I’ve had a string of bad experiences recently
By Bruce Frassinelli Email: email@example.com
In some stores, customer service seems to have disappeared. Even in supermarkets that have been named among the best in customer service in the nation, there is occasional slippage.
I stopped by Wegmans the other day to pick up a seven-inch sub (my favorite, capicola on that delicious wheat bread). I took my purchase to a nearby register where a woman was frantically pounding at a calculator; another was checking on pizza in the oven, and a third was behind the counter looking around, including right at me. She made no move toward me. It probably wasn’t her job.
I was the only one in line at the time. Almost a minute passed when the woman on the calculator looked up briefly and said, “Be right with you,” then returned, again pounding at the numbers on the calculator.
Another minute passed, and, by this time, three more customers had backed up behind me. I looked at them, and they looked at me in exasperation.
Regrettably, too often these days, when I come back from shopping, I feel disrespected, ignored, sometimes even invisible. I am agitated and riled.
My parents owned a corner grocery store when I was a kid. My brothers and I worked in that store while we were growing up. My father drilled it into my head every day: The customer comes first. Whatever you’re doing, drop it, and take care of the customer. The customer is always right.
Even though I am up there in age, I am not an unreasonable shopper. I am polite, say “please” and “thank you,” and I’m respectful.
I went into a convenience store the other day to buy a candy bar — my favorite, Chunky. When I went to the counter with my $5 bill, the woman muttered, looked up, but said nothing. Nearly a minute went by while she continued to do some chore she apparently had started before I arrived at the counter and appeared annoyed that I had interrupted her.
I put down the Chunky on the counter and walked out. I didn’t make a scene, even though I was steaming. No sale. Her competitor down the street was going to get this sale, even if it was for only a dollar and some change.
Customers may forget what a service rep said, but they will never forget how a customer service person made them feel.
It’s almost as if the term “customer service” is an oxymoron for some of these clerks. Is it their fault, or have they not been adequately trained to understand that the customer must come first? What I would like to tell them — and what their bosses should be telling them — is that without the customer they don’t have a job. So whatever that oh-so-important task was that superseded taking care of the customer, it becomes irrelevant if there are no customers to serve.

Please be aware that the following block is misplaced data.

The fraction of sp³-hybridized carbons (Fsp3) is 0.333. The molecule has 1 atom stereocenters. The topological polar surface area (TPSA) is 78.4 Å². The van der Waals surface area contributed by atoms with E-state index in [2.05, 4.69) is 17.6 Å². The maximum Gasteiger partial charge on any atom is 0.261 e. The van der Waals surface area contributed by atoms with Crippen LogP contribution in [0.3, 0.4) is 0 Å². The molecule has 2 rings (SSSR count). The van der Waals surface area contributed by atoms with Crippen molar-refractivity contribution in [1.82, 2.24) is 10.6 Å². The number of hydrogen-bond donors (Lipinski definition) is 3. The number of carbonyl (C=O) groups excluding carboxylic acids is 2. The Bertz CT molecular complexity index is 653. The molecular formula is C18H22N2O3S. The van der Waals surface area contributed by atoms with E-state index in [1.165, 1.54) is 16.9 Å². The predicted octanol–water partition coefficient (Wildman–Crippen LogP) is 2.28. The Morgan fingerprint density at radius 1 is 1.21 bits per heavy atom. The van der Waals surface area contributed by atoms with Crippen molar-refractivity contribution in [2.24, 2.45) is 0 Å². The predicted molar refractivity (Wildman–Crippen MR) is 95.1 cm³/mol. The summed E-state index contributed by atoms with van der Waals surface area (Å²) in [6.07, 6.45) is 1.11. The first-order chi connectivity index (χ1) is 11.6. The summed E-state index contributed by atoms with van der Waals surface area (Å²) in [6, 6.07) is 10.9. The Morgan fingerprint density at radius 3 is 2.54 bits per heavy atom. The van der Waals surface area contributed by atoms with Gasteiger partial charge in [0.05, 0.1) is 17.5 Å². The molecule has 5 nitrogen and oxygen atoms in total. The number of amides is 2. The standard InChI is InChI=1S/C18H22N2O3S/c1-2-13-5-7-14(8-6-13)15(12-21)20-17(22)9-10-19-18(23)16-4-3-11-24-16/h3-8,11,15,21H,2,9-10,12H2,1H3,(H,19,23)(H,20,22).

I can’t tell you the number of times that a clerk has given me change or handed me my credit card receipt without a word. No “thank you,” not even the half-hearted “have a nice day.” Nothing. What angered me after the fact is that I thanked her! For what? Her rudeness? I do not feel very special at times such as these.
When you call by phone to make a complaint, your first challenge is to make it through the gauntlet of prompts.
I called one of my medical providers recently to report that I had been billed for a service for which I had sent a check several months earlier. “Let me look into it,” the customer service person said. After being on hold for about two minutes listening to in-house promotions and insipid music, I was told there was no record of the payment.
“Your office cashed the check,” I told her. She insisted that there was no record of the payment. I reminded her again that the check had been cashed and my account debited. She asked me to mail her a copy of the canceled check. I asked her why I had to go through the effort to locate the canceled check from my electronic checking account, then spend 49 cents on a stamp for an error that was not of my doing.
“But, sir,” she said — the “sir” dripping with sarcasm — “this is our policy.” “Well,” I told her with equal sarcasm, “my policy is for you to find the problem and fix it. Here is my phone number. Let me know when you do.”
She called me the next day to report that the “missing” check had been “found.” She said that an unnamed employee had coded the check incorrectly, and the payment was credited to another account. There was no apology or concern about the trouble I had gone through to resolve this issue. Somehow, in her mind, I was the unreasonable one.
What infuriates me and others is when customer service reps pass the buck by pointing fingers at a computer glitch, a new employee or some internal issue.
One of the main problems for poor customer service is that the reps are not empowered to solve issues. When reps are given authority to do whatever it takes to make the customer happy, customer satisfaction rises exponentially.
Surveys show that more than 70 percent of complaining customers will return to a store or business if the problem is resolved in their favor. That number grows to 95 percent if the issue is resolved on the spot.
How many times have you written a letter and never even gotten the courtesy of a reply? Many customers just throw up their hands in disgust and resignation. Rather than duke it out, customers figure it’s easier to take their business elsewhere.
While service providers should have a keen eye when a customer is exasperated, most have the sensitivity of a stone, or, many just don’t care.
When I asked a customer service provider once why he didn’t seem to care about my problem, he said, with surprising frankness, “It’s tough to care too much when I’m getting paid $7.25 an hour.”
Alan Weiss, author of “Million Dollar Consulting,” said it best: “Ask your customers to be part of the solution, and don’t view them as part of the problem.”